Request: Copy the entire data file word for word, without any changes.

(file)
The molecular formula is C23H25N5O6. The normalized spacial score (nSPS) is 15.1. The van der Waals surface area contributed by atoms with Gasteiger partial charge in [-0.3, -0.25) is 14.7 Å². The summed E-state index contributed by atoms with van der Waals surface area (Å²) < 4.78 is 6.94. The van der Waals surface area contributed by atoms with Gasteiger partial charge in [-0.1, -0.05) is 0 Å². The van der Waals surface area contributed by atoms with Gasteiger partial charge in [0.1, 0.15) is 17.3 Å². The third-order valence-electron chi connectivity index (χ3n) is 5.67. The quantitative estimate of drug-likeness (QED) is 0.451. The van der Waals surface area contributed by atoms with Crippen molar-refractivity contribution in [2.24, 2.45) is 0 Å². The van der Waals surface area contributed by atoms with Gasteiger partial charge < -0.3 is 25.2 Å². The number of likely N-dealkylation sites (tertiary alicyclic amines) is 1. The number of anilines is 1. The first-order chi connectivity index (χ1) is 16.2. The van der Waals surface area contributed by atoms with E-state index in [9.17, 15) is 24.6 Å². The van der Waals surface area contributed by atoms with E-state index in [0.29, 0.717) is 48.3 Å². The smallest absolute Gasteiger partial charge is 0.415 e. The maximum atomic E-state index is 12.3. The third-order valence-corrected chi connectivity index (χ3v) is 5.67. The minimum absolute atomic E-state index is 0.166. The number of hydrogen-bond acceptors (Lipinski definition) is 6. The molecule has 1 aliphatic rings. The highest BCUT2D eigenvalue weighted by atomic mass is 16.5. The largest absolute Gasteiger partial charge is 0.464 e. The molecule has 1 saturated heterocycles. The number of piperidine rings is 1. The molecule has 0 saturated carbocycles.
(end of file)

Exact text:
The molecular formula is C23H25N5O6. The normalized spacial score (nSPS) is 15.1. The van der Waals surface area contributed by atoms with Gasteiger partial charge in [-0.3, -0.25) is 14.7 Å². The summed E-state index contributed by atoms with van der Waals surface area (Å²) < 4.78 is 6.94. The van der Waals surface area contributed by atoms with Gasteiger partial charge in [-0.1, -0.05) is 0 Å². The van der Waals surface area contributed by atoms with Gasteiger partial charge in [0.1, 0.15) is 17.3 Å². The third-order valence-electron chi connectivity index (χ3n) is 5.67. The quantitative estimate of drug-likeness (QED) is 0.451. The van der Waals surface area contributed by atoms with Crippen molar-refractivity contribution in [2.24, 2.45) is 0 Å². The van der Waals surface area contributed by atoms with Gasteiger partial charge < -0.3 is 25.2 Å². The number of likely N-dealkylation sites (tertiary alicyclic amines) is 1. The number of anilines is 1. The first-order chi connectivity index (χ1) is 16.2. The van der Waals surface area contributed by atoms with E-state index in [9.17, 15) is 24.6 Å². The van der Waals surface area contributed by atoms with E-state index in [0.29, 0.717) is 48.3 Å². The smallest absolute Gasteiger partial charge is 0.415 e. The maximum atomic E-state index is 12.3. The third-order valence-corrected chi connectivity index (χ3v) is 5.67. The minimum absolute atomic E-state index is 0.166. The number of hydrogen-bond acceptors (Lipinski definition) is 6. The molecule has 1 aliphatic rings. The highest BCUT2D eigenvalue weighted by atomic mass is 16.5. The largest absolute Gasteiger partial charge is 0.464 e. The molecule has 1 saturated heterocycles. The number of piperidine rings is 1. The molecule has 0 saturated carbocycles.